Wednesday, October 26, 2011

TV's distinct advantage over the movies

Warning: The following post contains very minor spoilers about 50/50 that do not really spoil anything of significance. In other words, something late in the plot is discussed, but it doesn't give anything away. I'm essentially telling you to read on -- but don't be mad at me if you wish you hadn't.

Near the end of the overrated film 50/50, Joseph Gordon-Levitt's cancer-stricken character gives in to a moment of fear and emotion, and shares a cathartic hug with his mother, played by Anjelica Huston. Prior to this, he has clashed with her, considering her to be a bit of a smotherer. Their relationship has heretofore been played primarily for comic effect. This moment works as well as it does because those dynamics shift, becoming those of a son simply needing his mother in a moment when the future looks bleak.

It reminded me of a similar moment on the TV show Six Feet Under. Nate (Peter Krause) is going into surgery to relieve problems related to his potentially fatal brain condition called AVM, which puts him at increase risk of having a stroke. He breaks down and starts blubbering, and his mother -- the batty eccentric Ruth, played by Frances Conroy -- is there to comfort and soothe him, as she did when he was a child. Because their relationship has always involved friction, and she has always been portrayed as a bit of an insufferable loon, the scene has incredible emotional impact. In this moment, none of their prior baggage matters -- all that matters is the unique maternal gift she can give her frightened son.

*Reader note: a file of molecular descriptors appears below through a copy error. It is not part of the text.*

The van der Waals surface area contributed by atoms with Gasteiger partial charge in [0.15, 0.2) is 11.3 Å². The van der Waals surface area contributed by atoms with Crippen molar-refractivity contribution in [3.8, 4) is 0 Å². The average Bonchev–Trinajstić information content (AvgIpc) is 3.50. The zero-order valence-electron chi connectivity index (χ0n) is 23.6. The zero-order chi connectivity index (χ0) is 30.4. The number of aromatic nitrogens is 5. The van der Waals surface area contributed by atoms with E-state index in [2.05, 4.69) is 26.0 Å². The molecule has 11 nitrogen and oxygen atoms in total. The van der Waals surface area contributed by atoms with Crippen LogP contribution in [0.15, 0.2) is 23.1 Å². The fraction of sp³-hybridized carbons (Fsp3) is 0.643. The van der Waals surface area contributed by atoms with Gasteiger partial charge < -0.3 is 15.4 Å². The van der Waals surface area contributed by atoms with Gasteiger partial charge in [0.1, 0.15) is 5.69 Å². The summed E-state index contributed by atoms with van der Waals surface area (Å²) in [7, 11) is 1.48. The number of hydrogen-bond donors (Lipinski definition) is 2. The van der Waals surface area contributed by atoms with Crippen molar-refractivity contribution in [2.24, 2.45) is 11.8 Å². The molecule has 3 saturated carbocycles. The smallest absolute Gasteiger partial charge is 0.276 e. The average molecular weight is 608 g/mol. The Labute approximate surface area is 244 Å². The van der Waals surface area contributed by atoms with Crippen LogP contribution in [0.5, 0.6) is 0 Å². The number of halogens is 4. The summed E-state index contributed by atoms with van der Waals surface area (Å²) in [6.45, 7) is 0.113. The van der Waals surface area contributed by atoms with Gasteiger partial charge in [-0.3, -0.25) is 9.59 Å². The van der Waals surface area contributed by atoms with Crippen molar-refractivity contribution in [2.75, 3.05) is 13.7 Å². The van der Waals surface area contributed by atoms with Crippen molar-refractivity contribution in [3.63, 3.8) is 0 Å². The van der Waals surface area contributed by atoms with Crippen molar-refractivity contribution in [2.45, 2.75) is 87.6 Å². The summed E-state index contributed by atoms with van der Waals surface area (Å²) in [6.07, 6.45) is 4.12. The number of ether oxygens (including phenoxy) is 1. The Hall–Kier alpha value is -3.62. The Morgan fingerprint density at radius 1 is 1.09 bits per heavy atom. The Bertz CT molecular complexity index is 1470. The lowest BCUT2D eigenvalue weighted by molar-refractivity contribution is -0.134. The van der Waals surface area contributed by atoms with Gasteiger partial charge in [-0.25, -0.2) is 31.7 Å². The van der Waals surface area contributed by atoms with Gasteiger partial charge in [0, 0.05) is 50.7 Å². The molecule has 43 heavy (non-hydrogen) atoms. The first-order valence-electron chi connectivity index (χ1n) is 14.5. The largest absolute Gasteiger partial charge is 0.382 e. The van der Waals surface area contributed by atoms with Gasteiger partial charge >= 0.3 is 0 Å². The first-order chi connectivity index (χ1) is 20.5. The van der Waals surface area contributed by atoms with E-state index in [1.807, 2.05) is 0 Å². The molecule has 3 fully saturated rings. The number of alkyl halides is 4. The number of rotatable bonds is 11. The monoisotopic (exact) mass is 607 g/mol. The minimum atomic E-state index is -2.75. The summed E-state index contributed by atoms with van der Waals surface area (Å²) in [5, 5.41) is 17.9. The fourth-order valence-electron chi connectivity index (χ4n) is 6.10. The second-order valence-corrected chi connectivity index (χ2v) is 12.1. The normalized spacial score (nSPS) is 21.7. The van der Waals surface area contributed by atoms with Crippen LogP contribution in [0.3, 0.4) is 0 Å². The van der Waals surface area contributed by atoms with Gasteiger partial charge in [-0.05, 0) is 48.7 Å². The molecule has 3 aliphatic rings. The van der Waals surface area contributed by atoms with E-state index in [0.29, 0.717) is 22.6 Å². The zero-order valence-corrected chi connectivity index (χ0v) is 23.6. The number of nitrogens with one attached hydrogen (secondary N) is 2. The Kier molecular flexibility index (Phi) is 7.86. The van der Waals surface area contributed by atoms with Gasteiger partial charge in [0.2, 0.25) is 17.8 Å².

The scenes are extremely similar -- I've avoided saying that JGL's character was going into surgery, in case you didn't heed my spoiler warning well enough -- yet the impact of the Six Feet Under scene is far, far greater.

Why? Because TV has a luxury the movies do not -- getting you invested in the characters over the course of dozens of episodes and a handful of seasons.